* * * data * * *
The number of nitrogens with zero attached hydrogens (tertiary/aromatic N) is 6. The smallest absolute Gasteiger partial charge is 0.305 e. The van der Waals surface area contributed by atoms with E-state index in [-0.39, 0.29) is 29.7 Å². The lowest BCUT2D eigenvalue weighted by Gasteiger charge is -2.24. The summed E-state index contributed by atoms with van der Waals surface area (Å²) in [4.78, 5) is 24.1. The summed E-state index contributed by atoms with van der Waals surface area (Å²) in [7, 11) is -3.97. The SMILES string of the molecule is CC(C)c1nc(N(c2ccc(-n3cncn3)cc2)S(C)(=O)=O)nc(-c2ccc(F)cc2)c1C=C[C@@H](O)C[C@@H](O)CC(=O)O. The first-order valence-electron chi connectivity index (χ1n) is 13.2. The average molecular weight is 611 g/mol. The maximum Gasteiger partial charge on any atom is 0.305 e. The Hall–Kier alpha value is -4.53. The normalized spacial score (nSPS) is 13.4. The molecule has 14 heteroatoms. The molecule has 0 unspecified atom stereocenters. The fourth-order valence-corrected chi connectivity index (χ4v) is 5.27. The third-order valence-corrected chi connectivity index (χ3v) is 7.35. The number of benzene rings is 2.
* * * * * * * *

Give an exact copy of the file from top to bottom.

The number of nitrogens with zero attached hydrogens (tertiary/aromatic N) is 6. The smallest absolute Gasteiger partial charge is 0.305 e. The van der Waals surface area contributed by atoms with E-state index in [-0.39, 0.29) is 29.7 Å². The lowest BCUT2D eigenvalue weighted by Gasteiger charge is -2.24. The summed E-state index contributed by atoms with van der Waals surface area (Å²) in [4.78, 5) is 24.1. The summed E-state index contributed by atoms with van der Waals surface area (Å²) in [7, 11) is -3.97. The SMILES string of the molecule is CC(C)c1nc(N(c2ccc(-n3cncn3)cc2)S(C)(=O)=O)nc(-c2ccc(F)cc2)c1C=C[C@@H](O)C[C@@H](O)CC(=O)O. The first-order valence-electron chi connectivity index (χ1n) is 13.2. The average molecular weight is 611 g/mol. The maximum Gasteiger partial charge on any atom is 0.305 e. The Hall–Kier alpha value is -4.53. The normalized spacial score (nSPS) is 13.4. The molecule has 14 heteroatoms. The molecule has 0 unspecified atom stereocenters. The fourth-order valence-corrected chi connectivity index (χ4v) is 5.27. The third-order valence-corrected chi connectivity index (χ3v) is 7.35. The number of benzene rings is 2.